Cattle damage at Tregeseal stone circle
For the second time longhorn cattle introduced as part of a Higher Level Stewardship conservation grazing scheme onto Carnyorth Common near St Just have destabilised a stone of the ancient Tregeseal Circle.
Cattle damage at Tregeseal stone circle
For the second time longhorn cattle introduced as part of a Higher Level Stewardship conservation grazing scheme onto Carnyorth Common near St Just have destabilised a stone of the ancient Tregeseal Circle – two years ago some 4 or 5 stones were loosened – after only a week or so being back on the Common after their winter 'break'. Clumps of cattle hair on many stones show that they are using them as rubbing posts. It is only a matter of time before this herd of about 16 animals create more havoc.
That this has happened shows our concerns, relayed to Natural England several years ago, are fully justified that the presence of these animals will not only damage this important archaeological site but, as has been witnessed by local regular walkers of this moor, has also caused a dramatic drop in the number of walkers and horse riders over the past two years.
Save Penwith Moors consider the current Higher Level Stewardship agreement covering this Common – declared in a Natural England document of 2007 to be in "good" condition -
· is an unnecessary and very expensive waste of public money (about £20,000 a year for 10 years) in an era of drastic public spending cuts;
· a ruin of the moor through visually intrusive new barbed wire fencing, gates and a cattle grid;
· intimidating and potentially dangerous presence of free-roaming cattle that can – and do – frequently graze on the north-eastern part of the Common for which there is no known ownership and is not part of the area for which HLS payment is currently being made, and where two new gates were installed under the Natural England HEATH project under very dubious legal circumstances.
It is high time that this scheme for Carnyorth Common is abandoned and all the new (and old mid-1980s) stock proofing removed. Most of these issues are now being assessed by the Parliamentary Ombudsman as part of a complaint of alleged maladministration by the Natural England HEATH project and Higher Level Stewardship agreement.
19th March 2011. Press Release by:
SAVE PENWITH MOORS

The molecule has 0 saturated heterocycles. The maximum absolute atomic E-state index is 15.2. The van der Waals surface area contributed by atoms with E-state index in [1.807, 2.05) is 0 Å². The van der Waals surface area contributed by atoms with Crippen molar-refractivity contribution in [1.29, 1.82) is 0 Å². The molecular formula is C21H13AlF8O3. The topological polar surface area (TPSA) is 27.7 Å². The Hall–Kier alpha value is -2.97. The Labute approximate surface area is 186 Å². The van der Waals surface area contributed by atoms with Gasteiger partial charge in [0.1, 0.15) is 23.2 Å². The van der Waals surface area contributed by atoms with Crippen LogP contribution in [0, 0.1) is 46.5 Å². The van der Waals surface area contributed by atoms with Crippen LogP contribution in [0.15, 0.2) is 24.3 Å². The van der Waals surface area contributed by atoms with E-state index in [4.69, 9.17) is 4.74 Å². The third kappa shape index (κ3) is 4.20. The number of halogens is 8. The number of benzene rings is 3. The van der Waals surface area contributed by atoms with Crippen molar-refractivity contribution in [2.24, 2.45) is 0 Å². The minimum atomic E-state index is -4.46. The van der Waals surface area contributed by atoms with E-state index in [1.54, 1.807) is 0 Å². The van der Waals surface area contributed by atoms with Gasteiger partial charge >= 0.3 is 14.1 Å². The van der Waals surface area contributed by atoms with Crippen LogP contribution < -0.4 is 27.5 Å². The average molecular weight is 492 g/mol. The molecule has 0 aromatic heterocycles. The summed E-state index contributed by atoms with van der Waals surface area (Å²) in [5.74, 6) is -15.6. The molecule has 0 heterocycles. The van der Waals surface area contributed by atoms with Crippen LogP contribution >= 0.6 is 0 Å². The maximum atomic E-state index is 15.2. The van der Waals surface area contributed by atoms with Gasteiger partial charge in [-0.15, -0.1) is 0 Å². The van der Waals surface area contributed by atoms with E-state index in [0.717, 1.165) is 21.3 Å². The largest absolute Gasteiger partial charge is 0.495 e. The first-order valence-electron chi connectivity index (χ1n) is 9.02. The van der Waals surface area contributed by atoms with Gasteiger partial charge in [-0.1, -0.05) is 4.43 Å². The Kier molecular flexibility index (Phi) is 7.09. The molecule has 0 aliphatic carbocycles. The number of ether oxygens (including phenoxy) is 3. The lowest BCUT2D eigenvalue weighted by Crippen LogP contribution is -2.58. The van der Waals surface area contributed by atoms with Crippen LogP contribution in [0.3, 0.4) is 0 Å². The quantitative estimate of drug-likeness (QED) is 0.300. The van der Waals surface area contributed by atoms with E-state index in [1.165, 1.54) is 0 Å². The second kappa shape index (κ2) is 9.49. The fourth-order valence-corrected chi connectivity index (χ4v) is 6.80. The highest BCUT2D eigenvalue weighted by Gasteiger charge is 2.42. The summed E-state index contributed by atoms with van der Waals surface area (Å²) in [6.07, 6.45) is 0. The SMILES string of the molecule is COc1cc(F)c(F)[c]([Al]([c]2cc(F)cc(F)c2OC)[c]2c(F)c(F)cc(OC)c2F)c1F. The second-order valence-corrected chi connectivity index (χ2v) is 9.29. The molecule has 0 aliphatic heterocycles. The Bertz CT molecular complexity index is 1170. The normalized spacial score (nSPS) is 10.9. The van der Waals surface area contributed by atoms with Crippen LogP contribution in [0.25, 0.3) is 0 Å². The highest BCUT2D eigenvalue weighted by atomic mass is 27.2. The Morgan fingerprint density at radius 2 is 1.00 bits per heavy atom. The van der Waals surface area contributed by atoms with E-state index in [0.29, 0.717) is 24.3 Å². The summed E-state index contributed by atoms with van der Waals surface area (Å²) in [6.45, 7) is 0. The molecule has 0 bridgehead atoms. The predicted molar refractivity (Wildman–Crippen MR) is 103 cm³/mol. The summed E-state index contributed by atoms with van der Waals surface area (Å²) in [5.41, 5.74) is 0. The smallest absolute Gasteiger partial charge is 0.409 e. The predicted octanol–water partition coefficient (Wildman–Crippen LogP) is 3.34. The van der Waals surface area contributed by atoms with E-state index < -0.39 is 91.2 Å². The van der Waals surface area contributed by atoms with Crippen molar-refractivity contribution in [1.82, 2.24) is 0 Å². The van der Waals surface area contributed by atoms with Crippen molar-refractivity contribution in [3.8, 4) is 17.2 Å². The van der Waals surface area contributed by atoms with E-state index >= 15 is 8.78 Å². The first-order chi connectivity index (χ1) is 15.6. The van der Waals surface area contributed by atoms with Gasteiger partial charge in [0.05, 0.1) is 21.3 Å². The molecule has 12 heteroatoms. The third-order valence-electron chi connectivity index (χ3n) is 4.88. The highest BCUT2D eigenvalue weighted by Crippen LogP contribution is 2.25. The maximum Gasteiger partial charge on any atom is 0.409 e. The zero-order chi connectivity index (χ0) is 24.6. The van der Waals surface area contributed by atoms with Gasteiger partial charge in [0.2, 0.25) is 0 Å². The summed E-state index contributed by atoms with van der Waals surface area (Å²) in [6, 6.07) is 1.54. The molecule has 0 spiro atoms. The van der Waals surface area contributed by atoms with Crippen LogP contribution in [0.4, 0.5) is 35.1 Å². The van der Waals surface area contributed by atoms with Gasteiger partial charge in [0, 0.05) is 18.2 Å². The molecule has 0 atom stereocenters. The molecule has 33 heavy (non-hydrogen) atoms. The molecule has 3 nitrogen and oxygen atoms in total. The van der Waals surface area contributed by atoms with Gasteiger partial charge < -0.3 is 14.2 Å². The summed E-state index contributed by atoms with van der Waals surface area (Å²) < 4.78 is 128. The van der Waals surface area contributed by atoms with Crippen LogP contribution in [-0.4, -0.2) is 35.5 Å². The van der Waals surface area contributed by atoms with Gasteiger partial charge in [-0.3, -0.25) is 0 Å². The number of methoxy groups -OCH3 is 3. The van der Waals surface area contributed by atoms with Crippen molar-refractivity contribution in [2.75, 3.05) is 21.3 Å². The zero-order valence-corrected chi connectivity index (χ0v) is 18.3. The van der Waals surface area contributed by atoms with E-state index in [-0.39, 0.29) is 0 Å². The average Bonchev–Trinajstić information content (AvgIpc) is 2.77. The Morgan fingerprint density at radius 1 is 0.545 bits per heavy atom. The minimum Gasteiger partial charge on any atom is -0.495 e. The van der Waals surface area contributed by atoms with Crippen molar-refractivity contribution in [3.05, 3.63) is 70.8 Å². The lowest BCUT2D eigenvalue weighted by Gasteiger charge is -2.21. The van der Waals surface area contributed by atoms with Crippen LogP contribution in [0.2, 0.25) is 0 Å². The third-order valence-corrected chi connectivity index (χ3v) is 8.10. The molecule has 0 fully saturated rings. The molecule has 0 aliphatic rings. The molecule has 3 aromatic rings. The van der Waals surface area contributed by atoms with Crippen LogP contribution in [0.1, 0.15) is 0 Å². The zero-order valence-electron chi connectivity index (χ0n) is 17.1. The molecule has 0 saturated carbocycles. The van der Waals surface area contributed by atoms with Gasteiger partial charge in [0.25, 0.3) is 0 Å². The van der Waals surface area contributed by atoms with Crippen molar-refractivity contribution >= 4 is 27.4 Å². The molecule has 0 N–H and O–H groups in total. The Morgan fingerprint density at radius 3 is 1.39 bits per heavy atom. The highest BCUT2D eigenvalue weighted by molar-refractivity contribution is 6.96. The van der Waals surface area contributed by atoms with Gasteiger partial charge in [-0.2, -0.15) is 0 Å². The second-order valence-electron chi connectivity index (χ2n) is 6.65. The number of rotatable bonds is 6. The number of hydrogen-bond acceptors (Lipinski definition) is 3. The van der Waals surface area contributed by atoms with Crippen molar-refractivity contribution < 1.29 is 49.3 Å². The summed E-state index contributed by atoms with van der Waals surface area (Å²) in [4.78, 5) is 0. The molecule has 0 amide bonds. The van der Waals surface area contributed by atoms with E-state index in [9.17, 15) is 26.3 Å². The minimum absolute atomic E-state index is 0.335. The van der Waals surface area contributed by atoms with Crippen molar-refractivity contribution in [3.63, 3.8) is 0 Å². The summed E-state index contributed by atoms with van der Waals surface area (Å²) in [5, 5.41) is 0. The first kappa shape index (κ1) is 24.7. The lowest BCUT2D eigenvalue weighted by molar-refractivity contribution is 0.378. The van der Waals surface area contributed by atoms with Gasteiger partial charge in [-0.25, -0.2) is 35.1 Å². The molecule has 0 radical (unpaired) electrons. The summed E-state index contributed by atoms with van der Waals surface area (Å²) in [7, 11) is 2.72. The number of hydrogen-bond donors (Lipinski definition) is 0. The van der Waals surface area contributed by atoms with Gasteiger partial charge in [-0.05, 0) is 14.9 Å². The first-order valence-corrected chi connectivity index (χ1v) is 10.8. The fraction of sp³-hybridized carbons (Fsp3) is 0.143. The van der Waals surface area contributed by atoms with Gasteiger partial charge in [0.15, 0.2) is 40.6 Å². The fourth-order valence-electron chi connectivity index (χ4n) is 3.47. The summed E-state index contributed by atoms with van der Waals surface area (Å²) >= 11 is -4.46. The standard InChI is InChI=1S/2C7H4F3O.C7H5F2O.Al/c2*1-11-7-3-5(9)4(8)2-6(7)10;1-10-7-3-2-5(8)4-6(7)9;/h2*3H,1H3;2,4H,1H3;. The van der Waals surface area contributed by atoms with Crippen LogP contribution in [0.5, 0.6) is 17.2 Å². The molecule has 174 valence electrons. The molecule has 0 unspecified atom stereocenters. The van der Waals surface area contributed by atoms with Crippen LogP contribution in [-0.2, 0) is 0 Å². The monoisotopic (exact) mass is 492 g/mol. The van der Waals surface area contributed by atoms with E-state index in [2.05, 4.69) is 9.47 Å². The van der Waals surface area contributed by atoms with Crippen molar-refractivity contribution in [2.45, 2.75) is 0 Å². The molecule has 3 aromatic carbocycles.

Ian McNeil Cooke (Co-ordinator)
Cornwall TR20 8NR
Cattle destabilise stones of Tregeseal Stone Circle (Video)
Save Penwith Moors Facebook Group
Tregeseal Stone Circle damaged by cattle
A recent episode of BBC Radio 4's Open Country reveals that a controversial grazing scheme is blighting the sacred and spiritual landscape of West Penwith and that cattle have destabilised the Tregeseal Stones:
BBC Radio 4 Open Country - Conservation grazing in Cornwall
Helen Mark is in Cornwall to find out why the reintroduction of cattle to graze the Penwith Moors of Cornwall and improve the area's bio-diversity has upset some of the local community. She meets up with archaeologist Craig Weatherhill at the Tregeseal Stone Circle to hear about the damage he says is being caused to these ancient monuments by the horns of the non-native Longhorn breed of cattle being grazed on the moors. Craig also tells Helen about the difficulties faced by horses and their riders from the newly erected gates and fences which they have to pass through.
At Carn Galva, one of Cornwall's most unique and pre-historic landscapes, Helen meets up with Peter Bowden from Natural England and Jon Brookes of the National Trust who explain the reasons for the conservation grazing scheme and how important it is to this ancient landscape. This heathland is of national and international importance and the grazing scheme is intended to open up footpaths the natural way, avoiding the need for heavy machinery and herbicides, and fences and cattle grids have been put there to keep cattle in and not people out. However, when Helen joins Ian Cooke and Steve Yandall of the Save Penwith Moors campaign, she hears about their concerns for the environment and how emotional they felt to have barbed wire fences appearing out on the moors. But when she arrives at Trengwainton Farm near Penzance, farmer Stephen Bone takes Helen to a part of his land that his father fenced and grazed 40 years ago and which soon became waist high in bracken when the cattle were taken in. Stephen is actually now busy re-fencing his land ready to graze animals there as part of the Conservation Grazing Scheme. He tells Helen that he has offered an olive branch to those opposed to the scheme by suggesting that he take his livestock in during the busy summer months and school holidays.